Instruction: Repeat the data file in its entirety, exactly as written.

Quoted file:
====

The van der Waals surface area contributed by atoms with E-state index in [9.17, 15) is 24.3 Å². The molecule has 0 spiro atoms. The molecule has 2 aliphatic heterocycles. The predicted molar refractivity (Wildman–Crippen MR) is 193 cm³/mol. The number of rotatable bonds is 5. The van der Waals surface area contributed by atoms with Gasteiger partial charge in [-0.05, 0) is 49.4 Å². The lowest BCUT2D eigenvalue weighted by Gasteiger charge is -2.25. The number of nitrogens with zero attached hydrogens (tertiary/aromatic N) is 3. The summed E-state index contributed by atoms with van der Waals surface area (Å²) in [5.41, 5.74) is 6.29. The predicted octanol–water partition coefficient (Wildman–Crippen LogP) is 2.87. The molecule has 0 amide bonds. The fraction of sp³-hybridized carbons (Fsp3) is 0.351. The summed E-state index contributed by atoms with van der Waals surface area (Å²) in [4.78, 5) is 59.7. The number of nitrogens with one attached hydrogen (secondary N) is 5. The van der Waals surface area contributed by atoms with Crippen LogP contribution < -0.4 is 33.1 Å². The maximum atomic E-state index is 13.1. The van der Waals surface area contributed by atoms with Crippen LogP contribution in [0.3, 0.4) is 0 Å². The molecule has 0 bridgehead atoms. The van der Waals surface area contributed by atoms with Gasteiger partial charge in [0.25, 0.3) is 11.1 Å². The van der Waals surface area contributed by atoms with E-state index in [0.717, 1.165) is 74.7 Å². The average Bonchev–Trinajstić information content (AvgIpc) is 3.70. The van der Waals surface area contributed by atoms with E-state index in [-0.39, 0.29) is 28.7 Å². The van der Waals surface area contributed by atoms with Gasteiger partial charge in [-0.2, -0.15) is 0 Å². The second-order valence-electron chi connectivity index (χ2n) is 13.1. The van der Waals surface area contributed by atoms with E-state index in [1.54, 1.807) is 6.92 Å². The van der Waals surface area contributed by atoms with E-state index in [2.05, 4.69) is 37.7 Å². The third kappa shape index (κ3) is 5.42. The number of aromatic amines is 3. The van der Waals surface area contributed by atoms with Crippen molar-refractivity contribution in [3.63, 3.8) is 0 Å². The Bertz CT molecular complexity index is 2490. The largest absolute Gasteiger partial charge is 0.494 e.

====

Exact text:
The van der Waals surface area contributed by atoms with E-state index in [9.17, 15) is 24.3 Å². The molecule has 0 spiro atoms. The molecule has 2 aliphatic heterocycles. The predicted molar refractivity (Wildman–Crippen MR) is 193 cm³/mol. The number of rotatable bonds is 5. The van der Waals surface area contributed by atoms with Gasteiger partial charge in [-0.05, 0) is 49.4 Å². The lowest BCUT2D eigenvalue weighted by Gasteiger charge is -2.25. The number of nitrogens with zero attached hydrogens (tertiary/aromatic N) is 3. The summed E-state index contributed by atoms with van der Waals surface area (Å²) in [5.41, 5.74) is 6.29. The predicted octanol–water partition coefficient (Wildman–Crippen LogP) is 2.87. The molecule has 0 amide bonds. The fraction of sp³-hybridized carbons (Fsp3) is 0.351. The summed E-state index contributed by atoms with van der Waals surface area (Å²) in [4.78, 5) is 59.7. The number of nitrogens with one attached hydrogen (secondary N) is 5. The van der Waals surface area contributed by atoms with Crippen LogP contribution < -0.4 is 33.1 Å². The maximum atomic E-state index is 13.1. The van der Waals surface area contributed by atoms with Crippen LogP contribution in [0.3, 0.4) is 0 Å². The molecule has 0 bridgehead atoms. The van der Waals surface area contributed by atoms with Gasteiger partial charge in [0.25, 0.3) is 11.1 Å². The van der Waals surface area contributed by atoms with E-state index in [0.717, 1.165) is 74.7 Å². The average Bonchev–Trinajstić information content (AvgIpc) is 3.70. The van der Waals surface area contributed by atoms with E-state index in [-0.39, 0.29) is 28.7 Å². The van der Waals surface area contributed by atoms with Gasteiger partial charge in [-0.2, -0.15) is 0 Å². The second-order valence-electron chi connectivity index (χ2n) is 13.1. The van der Waals surface area contributed by atoms with E-state index in [1.54, 1.807) is 6.92 Å². The van der Waals surface area contributed by atoms with E-state index in [2.05, 4.69) is 37.7 Å². The third kappa shape index (κ3) is 5.42. The number of aromatic amines is 3. The van der Waals surface area contributed by atoms with Crippen molar-refractivity contribution in [3.63, 3.8) is 0 Å². The Bertz CT molecular complexity index is 2490. The largest absolute Gasteiger partial charge is 0.494 e.